Sometimes, in order to move forward, you first need to return to your starting position. Eat 2‘s characters do exactly that with their personal story arcs. Eps12 to 16 have been all about stripping away the characters’ false sense of “progression”, leaving our penultimate ep to be all about “regression”. But it is a good form of regression — by going back to their own roots, our characters conquer their inner fears, learn to accept their warts — and we are rewarded with a mild yet very marked forward movement in the end.

le163

And who better to exemplify this backward-forward movement then Eat 2‘s central character: Baek Soo-ji. Soo-ji thinks she has became more confident, more sassy after shaking off her fats, but in actuality, that fatty Baek-Pig is still very much lurking in there. Her low self-esteem may stem from being overweight, and being the butt of cruel jokes during her childhood. Or it could be part of her character make-up: Soo-ji is an introvert, she doesn’t make friends that easily and her hobbies are typical of introverts — reading, writing. If it hasn’t been for Dae-young, she probably won’t be comfortable taking the first step to befriend Granny Lee and the other neighbours living in her apartment.

le143

Soo-ji acknowledges her falsified sense of confidence after her failed relationship with Sang-woo. Being an introvert has an advantage — she can be very connected with her inner self when she chooses to listen (as compared to say, the extraverted In-ah…who needs a kick in the ass to wake her up). She owns up to Sang-woo that their relationship sank because she hasn’t been honest with herself, and has assumed a different personality which is tiring to upkeep.

le153

Thus, not so amazingly, once Soo-ji confesses (not to Sang-woo, but herself) about her issues, her growth spurt starts in earnest. She bunks in with an extravert — Hye-rim, and becomes buddies with another — In-ah. I love the new synergy between the three girls. Hye-rim learns much about grounding herself from Soo-ji. Instead of the flighty, flirty girl who takes a light view of all her relationships, Hye-rim wants to settle down for one guy now. (sorry, he is not Joo-seung/ Chan-soo) And In-ah learns some sensitivity from Soo-ji. She may still be a blabber mouth, but In-ah has become more empathetic. She immediately offers in her breezy way to pay for spa sessions in exchange for more tete-a-tetes with Soo-ji, when she guesses (correctly) Soo-ji’s financial situation from her facial expressions.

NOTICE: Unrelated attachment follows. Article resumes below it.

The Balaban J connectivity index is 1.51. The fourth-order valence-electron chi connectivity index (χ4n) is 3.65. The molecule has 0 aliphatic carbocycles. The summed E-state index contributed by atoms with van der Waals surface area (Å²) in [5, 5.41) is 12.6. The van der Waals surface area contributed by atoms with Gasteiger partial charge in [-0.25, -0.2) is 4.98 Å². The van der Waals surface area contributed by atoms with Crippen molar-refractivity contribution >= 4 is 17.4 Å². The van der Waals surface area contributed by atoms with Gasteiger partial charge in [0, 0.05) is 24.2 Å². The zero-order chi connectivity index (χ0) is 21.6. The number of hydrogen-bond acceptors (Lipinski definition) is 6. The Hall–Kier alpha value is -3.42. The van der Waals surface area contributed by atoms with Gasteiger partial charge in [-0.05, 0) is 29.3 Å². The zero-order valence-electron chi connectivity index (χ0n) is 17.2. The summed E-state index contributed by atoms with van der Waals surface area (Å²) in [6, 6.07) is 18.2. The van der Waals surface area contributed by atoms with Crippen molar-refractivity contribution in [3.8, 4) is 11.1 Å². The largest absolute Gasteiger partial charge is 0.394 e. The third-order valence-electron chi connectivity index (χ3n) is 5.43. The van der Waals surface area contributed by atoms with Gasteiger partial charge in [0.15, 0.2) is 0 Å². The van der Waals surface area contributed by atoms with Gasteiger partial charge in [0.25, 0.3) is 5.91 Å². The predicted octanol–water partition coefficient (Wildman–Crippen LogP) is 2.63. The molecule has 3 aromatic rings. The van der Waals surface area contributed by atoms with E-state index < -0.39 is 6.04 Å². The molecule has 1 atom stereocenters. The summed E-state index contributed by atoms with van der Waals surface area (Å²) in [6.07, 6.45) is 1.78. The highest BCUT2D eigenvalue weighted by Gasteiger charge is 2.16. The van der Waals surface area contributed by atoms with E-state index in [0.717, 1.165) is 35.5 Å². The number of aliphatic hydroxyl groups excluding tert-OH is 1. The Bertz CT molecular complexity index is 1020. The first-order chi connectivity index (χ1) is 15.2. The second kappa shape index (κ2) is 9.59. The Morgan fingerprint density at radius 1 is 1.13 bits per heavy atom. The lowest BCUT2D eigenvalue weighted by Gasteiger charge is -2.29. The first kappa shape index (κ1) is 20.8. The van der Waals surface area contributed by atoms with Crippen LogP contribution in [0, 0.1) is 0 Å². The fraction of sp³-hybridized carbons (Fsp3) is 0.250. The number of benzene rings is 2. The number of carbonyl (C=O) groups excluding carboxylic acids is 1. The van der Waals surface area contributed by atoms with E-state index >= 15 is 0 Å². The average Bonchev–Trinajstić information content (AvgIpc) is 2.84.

le158

While the girls make marked progress, the guys’ move a little bit slower. With the exception of Sang-woo. He manages to befriend his fellow civil servants colleagues — and they turn out to be like him, Prim on the outside, Slob on the inside. Sang-woo is no longer that zombie worker, who comes home to his empty apartment (save for his “welcoming” robot vacuum). And finally, he makes amends with Dae-young when he bumps into him in Seoul.

le154

Taek-soo…regresses to the peeing and drunk ahjusshi, with the exception that he has a quasi family in the form of Granny Lee (“Mom”) and two “sisters” (Hye-rim and Soo-ji), looking out after his welfare. They nag and rag at him all day (and in Granny’s case, she cooks for him), and I think he enjoys that attention.

le147

As for Joo-seung/ Chan-soo, he goes back to wherever he comes from. Quite a pity that Eat 2 doesn’t tell us exactly what happened to him. But in his last conversation with Granny Lee in the reformative centre, he did say he will return home.

le164

And Dae-young? Well, he’s the Constant…so Constants don’t change, do they. Eat 2 ends off with Dae-young + Soo-ji walking away hand-in-hand in a football patch, reminding us simultaneously of their childhood friendship in the past (“regression”), and their new romantic relationship now (“progression”).

Advertisements